Indo-Pacific” no longer the“Asia-Pacific, at least, according to the United States and some of its allies. Such a change may not seem much on first glance, but these four letters are far more than a matter of semantics: they have the potential to create a seismic shift in the geopolitical landscape of the region.
This is evidenced when the US, Japan, Australia and India announced this month they had agreed to create a coalition that would patrol and exert influence on waterways from the Indian Ocean to the Pacific to the (much disputed) East and South China Seas. The grouping of the four “like-minded” democracies known as the Quadrilateral Security Dialogue or Quad was first put forward by Japanese Prime Minister Shinzo Abe in 2007, but the idea was dropped after Beijing protested claiming the defence partnership with India was aimed at stifling China’s growth. It made a sudden comeback when senior officials from the
four nations met in Manila on November 11 on the sidelines of regional summits during US President Donald Trump’s tour to East Asia. Obviously, the group is set to have a China-centric security agenda. The Quad highlights the growing suspicion and unease diplomats in Washington, Tokyo, Canberra and New Delhi feel about China’s meteoric military and economic rise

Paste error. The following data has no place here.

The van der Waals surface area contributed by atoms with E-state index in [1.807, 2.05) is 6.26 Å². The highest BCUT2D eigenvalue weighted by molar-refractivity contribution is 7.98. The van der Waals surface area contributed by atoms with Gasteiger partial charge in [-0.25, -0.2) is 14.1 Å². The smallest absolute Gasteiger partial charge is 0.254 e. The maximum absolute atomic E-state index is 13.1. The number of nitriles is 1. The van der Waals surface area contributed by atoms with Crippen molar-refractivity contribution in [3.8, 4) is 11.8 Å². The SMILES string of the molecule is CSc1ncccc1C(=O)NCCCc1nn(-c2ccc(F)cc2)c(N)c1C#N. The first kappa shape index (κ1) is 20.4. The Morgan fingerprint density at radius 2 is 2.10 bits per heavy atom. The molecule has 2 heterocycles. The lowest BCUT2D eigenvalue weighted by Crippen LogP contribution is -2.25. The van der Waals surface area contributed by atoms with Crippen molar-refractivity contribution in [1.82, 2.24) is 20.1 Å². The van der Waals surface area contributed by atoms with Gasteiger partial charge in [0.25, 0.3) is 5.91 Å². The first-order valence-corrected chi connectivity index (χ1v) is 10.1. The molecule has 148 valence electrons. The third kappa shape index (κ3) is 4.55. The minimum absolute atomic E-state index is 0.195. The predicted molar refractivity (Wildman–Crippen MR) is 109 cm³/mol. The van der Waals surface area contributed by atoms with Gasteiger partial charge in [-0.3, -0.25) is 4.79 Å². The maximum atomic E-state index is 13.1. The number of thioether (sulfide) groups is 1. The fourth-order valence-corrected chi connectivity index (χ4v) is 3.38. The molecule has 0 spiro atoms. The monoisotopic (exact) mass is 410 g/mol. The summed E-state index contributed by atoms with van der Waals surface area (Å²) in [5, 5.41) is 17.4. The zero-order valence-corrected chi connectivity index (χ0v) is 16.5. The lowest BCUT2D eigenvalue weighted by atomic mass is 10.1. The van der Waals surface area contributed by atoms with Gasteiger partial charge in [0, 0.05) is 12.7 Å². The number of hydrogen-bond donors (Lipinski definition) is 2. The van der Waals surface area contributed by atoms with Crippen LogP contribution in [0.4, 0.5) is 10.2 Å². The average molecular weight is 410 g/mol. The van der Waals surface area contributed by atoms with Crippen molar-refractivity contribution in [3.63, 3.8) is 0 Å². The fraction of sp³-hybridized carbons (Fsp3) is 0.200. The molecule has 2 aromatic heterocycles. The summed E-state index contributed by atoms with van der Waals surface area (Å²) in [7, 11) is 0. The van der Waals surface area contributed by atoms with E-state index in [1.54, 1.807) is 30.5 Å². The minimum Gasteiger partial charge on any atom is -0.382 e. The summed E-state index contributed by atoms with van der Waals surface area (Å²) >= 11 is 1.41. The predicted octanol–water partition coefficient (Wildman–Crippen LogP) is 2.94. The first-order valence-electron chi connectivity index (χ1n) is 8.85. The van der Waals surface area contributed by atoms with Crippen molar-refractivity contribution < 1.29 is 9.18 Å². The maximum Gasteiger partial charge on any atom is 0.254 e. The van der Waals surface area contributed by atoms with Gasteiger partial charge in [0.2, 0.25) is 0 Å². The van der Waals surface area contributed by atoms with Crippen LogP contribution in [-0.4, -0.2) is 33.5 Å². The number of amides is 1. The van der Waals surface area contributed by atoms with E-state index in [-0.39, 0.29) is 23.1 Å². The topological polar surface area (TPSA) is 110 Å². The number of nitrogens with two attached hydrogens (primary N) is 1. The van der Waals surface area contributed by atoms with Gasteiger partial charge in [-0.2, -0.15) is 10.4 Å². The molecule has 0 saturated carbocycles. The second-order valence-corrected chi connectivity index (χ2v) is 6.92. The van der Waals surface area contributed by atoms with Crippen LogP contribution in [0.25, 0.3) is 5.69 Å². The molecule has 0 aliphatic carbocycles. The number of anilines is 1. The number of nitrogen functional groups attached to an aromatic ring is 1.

This new strategy to confront China with a unified front signal a growing regional competition between Beijing and Washington. The Quad meeting came as the US appeared to be shifting strategic focus. As Trump was visiting East Asia, he too referred to the region as the “Indo-Pacific” rather than the “Asia-Pacific” – a clear shot at Beijing.
A formalized, institutionalized structure would meet the need for a “sustained regular communication between countries with those shared interests and values”.
While India, Japan and Australia feel most threatened by China and will be anxious to get an alliance going, the US must make clear its plans for the region and take the lead. It, after all, remains the most powerful country in the world and none of the other Quad members has the heft to shape events in the region. The US stationing two carrier groups in South China Sea is indication that Washington is taking the Chinese threat seriously. Quad can build on that.
And, only if the Quad members act in concert and with a purpose will Beijing take them seriously. As will the Asean, which wields considerable influence in the region. The Association of South-East Asian Nations or Asean will need to be roped in if the alliance is to become a reality first, and a essential strength multiplier , in the form of a NATO-like body.